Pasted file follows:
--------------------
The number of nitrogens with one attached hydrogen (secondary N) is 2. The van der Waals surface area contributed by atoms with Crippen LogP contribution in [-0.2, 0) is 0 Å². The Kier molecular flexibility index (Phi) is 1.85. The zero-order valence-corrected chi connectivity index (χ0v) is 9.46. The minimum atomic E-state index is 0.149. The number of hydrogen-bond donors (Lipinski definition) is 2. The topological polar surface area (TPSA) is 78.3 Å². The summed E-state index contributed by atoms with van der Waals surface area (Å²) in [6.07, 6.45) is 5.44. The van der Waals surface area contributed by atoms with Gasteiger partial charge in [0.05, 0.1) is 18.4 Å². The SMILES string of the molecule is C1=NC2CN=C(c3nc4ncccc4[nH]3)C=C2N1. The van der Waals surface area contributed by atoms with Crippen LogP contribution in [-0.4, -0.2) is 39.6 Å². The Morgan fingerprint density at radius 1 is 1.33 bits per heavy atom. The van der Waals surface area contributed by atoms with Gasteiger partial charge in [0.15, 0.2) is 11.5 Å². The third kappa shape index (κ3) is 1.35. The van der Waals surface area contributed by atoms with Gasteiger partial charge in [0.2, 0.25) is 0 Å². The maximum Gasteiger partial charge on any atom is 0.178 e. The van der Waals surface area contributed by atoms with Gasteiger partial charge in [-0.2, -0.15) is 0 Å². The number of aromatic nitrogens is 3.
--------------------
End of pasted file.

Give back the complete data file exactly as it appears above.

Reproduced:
The number of nitrogens with one attached hydrogen (secondary N) is 2. The van der Waals surface area contributed by atoms with Crippen LogP contribution in [-0.2, 0) is 0 Å². The Kier molecular flexibility index (Phi) is 1.85. The zero-order valence-corrected chi connectivity index (χ0v) is 9.46. The minimum atomic E-state index is 0.149. The number of hydrogen-bond donors (Lipinski definition) is 2. The topological polar surface area (TPSA) is 78.3 Å². The summed E-state index contributed by atoms with van der Waals surface area (Å²) in [6.07, 6.45) is 5.44. The van der Waals surface area contributed by atoms with Gasteiger partial charge in [0.05, 0.1) is 18.4 Å². The SMILES string of the molecule is C1=NC2CN=C(c3nc4ncccc4[nH]3)C=C2N1. The van der Waals surface area contributed by atoms with Crippen LogP contribution in [-0.4, -0.2) is 39.6 Å². The Morgan fingerprint density at radius 1 is 1.33 bits per heavy atom. The van der Waals surface area contributed by atoms with Gasteiger partial charge in [0.15, 0.2) is 11.5 Å². The third kappa shape index (κ3) is 1.35. The van der Waals surface area contributed by atoms with Gasteiger partial charge in [0.2, 0.25) is 0 Å². The maximum Gasteiger partial charge on any atom is 0.178 e. The van der Waals surface area contributed by atoms with Gasteiger partial charge in [-0.2, -0.15) is 0 Å². The number of aromatic nitrogens is 3.